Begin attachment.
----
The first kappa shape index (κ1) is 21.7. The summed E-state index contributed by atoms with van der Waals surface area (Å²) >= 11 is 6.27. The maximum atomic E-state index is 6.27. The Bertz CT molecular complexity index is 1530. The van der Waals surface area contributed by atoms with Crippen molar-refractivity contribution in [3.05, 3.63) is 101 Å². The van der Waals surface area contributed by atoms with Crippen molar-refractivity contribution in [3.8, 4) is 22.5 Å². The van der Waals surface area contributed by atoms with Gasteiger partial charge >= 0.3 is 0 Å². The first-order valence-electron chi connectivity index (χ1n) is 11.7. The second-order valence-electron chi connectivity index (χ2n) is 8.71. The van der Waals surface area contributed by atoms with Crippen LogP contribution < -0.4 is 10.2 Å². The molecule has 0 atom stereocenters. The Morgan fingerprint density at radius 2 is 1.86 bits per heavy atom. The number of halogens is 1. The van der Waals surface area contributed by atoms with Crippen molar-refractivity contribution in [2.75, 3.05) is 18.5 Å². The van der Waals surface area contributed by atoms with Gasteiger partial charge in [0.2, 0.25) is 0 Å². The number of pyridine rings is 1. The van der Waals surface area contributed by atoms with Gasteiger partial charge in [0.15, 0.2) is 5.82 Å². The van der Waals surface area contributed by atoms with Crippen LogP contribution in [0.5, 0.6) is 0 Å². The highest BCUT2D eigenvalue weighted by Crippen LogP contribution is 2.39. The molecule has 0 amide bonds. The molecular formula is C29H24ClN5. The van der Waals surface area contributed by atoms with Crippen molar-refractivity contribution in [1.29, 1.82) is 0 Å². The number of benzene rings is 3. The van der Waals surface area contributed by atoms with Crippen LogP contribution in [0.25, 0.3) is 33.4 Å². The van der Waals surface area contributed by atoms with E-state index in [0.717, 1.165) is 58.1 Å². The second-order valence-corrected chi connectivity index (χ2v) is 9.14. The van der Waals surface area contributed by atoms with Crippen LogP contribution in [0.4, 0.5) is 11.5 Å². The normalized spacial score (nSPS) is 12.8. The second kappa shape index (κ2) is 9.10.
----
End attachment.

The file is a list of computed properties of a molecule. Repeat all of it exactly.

The first kappa shape index (κ1) is 21.7. The summed E-state index contributed by atoms with van der Waals surface area (Å²) >= 11 is 6.27. The maximum atomic E-state index is 6.27. The Bertz CT molecular complexity index is 1530. The van der Waals surface area contributed by atoms with Crippen molar-refractivity contribution in [3.05, 3.63) is 101 Å². The van der Waals surface area contributed by atoms with Crippen molar-refractivity contribution in [3.8, 4) is 22.5 Å². The van der Waals surface area contributed by atoms with Gasteiger partial charge >= 0.3 is 0 Å². The first-order valence-electron chi connectivity index (χ1n) is 11.7. The second-order valence-electron chi connectivity index (χ2n) is 8.71. The van der Waals surface area contributed by atoms with Crippen LogP contribution < -0.4 is 10.2 Å². The molecule has 0 atom stereocenters. The Morgan fingerprint density at radius 2 is 1.86 bits per heavy atom. The number of halogens is 1. The van der Waals surface area contributed by atoms with Crippen molar-refractivity contribution in [2.75, 3.05) is 18.5 Å². The van der Waals surface area contributed by atoms with Gasteiger partial charge in [0.2, 0.25) is 0 Å². The number of pyridine rings is 1. The van der Waals surface area contributed by atoms with Gasteiger partial charge in [0.15, 0.2) is 5.82 Å². The van der Waals surface area contributed by atoms with Crippen LogP contribution in [0.5, 0.6) is 0 Å². The highest BCUT2D eigenvalue weighted by Crippen LogP contribution is 2.39. The molecule has 0 amide bonds. The molecular formula is C29H24ClN5. The van der Waals surface area contributed by atoms with Crippen molar-refractivity contribution in [1.29, 1.82) is 0 Å². The number of benzene rings is 3. The van der Waals surface area contributed by atoms with Crippen LogP contribution in [0.25, 0.3) is 33.4 Å². The van der Waals surface area contributed by atoms with E-state index in [0.717, 1.165) is 58.1 Å². The second-order valence-corrected chi connectivity index (χ2v) is 9.14. The van der Waals surface area contributed by atoms with Crippen LogP contribution in [0.4, 0.5) is 11.5 Å². The normalized spacial score (nSPS) is 12.8. The second kappa shape index (κ2) is 9.10.